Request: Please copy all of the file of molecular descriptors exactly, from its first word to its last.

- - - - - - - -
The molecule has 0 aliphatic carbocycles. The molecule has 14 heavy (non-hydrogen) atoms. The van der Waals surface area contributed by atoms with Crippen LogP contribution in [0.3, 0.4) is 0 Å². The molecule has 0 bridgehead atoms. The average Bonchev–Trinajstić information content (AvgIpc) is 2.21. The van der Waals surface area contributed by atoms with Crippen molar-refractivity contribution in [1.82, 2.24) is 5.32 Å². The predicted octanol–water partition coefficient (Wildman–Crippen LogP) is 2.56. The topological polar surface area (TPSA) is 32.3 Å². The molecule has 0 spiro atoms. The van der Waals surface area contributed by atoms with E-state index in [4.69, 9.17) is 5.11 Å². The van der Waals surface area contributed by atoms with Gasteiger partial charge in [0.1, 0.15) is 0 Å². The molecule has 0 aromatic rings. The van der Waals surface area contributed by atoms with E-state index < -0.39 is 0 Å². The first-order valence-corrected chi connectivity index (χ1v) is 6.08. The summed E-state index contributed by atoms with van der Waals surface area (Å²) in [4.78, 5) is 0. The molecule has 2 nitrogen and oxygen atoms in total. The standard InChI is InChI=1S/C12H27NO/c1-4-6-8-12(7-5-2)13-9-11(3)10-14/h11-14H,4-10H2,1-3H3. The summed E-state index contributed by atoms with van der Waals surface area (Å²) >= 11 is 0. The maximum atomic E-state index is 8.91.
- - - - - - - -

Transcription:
The molecule has 0 aliphatic carbocycles. The molecule has 14 heavy (non-hydrogen) atoms. The van der Waals surface area contributed by atoms with Crippen LogP contribution in [0.3, 0.4) is 0 Å². The molecule has 0 bridgehead atoms. The average Bonchev–Trinajstić information content (AvgIpc) is 2.21. The van der Waals surface area contributed by atoms with Crippen molar-refractivity contribution in [1.82, 2.24) is 5.32 Å². The predicted octanol–water partition coefficient (Wildman–Crippen LogP) is 2.56. The topological polar surface area (TPSA) is 32.3 Å². The molecule has 0 spiro atoms. The van der Waals surface area contributed by atoms with E-state index in [4.69, 9.17) is 5.11 Å². The van der Waals surface area contributed by atoms with Gasteiger partial charge in [0.1, 0.15) is 0 Å². The molecule has 0 aromatic rings. The van der Waals surface area contributed by atoms with E-state index < -0.39 is 0 Å². The first-order valence-corrected chi connectivity index (χ1v) is 6.08. The summed E-state index contributed by atoms with van der Waals surface area (Å²) in [4.78, 5) is 0. The molecule has 2 nitrogen and oxygen atoms in total. The standard InChI is InChI=1S/C12H27NO/c1-4-6-8-12(7-5-2)13-9-11(3)10-14/h11-14H,4-10H2,1-3H3. The summed E-state index contributed by atoms with van der Waals surface area (Å²) >= 11 is 0. The maximum atomic E-state index is 8.91.